I Did What I Could.

“One day I’ll tell Des about the day I brought him to the polls and there was no wait, and he was quiet as I rocked his carseat with my foot while reading about medical marijuana. Oh, these days of our lives!”

— My Facebook status from this morning.

I woke up this morning with my arms thrust over my head, quite like how a baby sleeps. And I slept like a baby too. I woke up every 1-2 hours, if not from my own restless thoughts, then from a hungry Des. He didn’t have a banner night himself. Both of us usually sleep better. I woke up this morning, being gently shaken awake from Cassidy going to work. I had a lot to do today. I had to get myself and the kids dressed. I had to make Scarlet’s lunch and bundle her up for the playground. I had to nurse Des. I had to drop Scarlet off at nursery school, and it was harder today than usual. She clung. I clung.

And then, I had to vote.

I woke up this morning with nervous butterflies, the way I feel on big days. It’s not my big day, so I really can’t imagine how Obama and Romney, or Elizabeth Warren and Scott Brown (MA Senate race) woke up. I like to imagine that Obama and Warren woke up nervous, yet strong. Like how I woke up for my Bat Mitzvah, or my wedding day. A “Let’s do this” attitude.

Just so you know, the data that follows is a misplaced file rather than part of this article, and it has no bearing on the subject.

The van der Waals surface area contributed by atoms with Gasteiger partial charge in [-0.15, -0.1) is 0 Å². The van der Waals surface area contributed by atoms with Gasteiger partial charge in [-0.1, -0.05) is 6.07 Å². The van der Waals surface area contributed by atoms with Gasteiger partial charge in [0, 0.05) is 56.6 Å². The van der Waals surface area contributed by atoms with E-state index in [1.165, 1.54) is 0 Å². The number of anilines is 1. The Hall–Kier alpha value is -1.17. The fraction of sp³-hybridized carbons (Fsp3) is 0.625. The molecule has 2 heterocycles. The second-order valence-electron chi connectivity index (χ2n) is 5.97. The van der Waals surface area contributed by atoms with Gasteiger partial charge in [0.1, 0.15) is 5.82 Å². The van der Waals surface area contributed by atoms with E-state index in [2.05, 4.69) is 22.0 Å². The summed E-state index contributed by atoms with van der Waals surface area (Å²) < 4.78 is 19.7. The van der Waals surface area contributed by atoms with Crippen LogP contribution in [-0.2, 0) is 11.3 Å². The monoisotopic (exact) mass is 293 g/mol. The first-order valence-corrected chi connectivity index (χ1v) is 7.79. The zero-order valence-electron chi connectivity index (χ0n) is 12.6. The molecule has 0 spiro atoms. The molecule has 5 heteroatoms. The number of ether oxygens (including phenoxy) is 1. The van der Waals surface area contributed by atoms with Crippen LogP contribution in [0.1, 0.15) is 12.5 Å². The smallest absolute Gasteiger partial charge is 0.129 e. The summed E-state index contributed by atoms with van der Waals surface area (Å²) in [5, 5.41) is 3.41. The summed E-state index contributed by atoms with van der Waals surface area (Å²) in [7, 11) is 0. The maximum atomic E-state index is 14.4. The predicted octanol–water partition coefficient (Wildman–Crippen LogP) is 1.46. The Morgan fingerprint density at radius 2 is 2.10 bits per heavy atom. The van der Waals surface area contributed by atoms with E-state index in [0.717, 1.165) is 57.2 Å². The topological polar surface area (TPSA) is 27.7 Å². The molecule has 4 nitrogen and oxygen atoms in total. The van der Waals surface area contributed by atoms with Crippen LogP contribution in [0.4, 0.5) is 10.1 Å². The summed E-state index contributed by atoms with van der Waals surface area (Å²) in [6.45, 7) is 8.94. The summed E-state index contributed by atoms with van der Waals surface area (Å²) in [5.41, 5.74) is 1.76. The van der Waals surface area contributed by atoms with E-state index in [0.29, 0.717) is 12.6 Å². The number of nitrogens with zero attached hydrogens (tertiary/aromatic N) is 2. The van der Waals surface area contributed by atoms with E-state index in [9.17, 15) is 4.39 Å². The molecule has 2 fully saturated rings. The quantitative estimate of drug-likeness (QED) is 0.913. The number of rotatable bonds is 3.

My voting location was crowded, but not too crowded. A bunch of Elizabeth Warren sign-holders shivered in the cold and I flashed them a smile and a thumbs up, irrationally worrying they misinterpreted my thumbs up as the middle finger. My hands were shaking too much to take Des out of his carseat and put him in a carrier. So I dragged him in, carseat and all. He whined a bit as I stood at my booth, and as I said above and on Facebook, I used my foot to rock his seat while I read up on all of the questions I should have studied more for. To be honest, I had never seen beyond the Presidential and Massachusetts Senate part of this whole deal. I wish I had but I didn’t, so I answered what I could.

Then we officially checked out of our district and our ward and our precinct as having voted. We held up the “line” (2 people) a bit because the poll workers wanted to coo over Des, who was only too happy to oblige and coo back. I glanced at the bake sale items on my way out, but knew my nervous stomach might not allow too many treats today. Not today. Not tonight. Hopefully tomorrow. Then blinking in the sunlight, we stepped into the parking lot and went home to cuddle.

I did what I could. And I hope, and I hope, and I hope that the good guys win in this movie.

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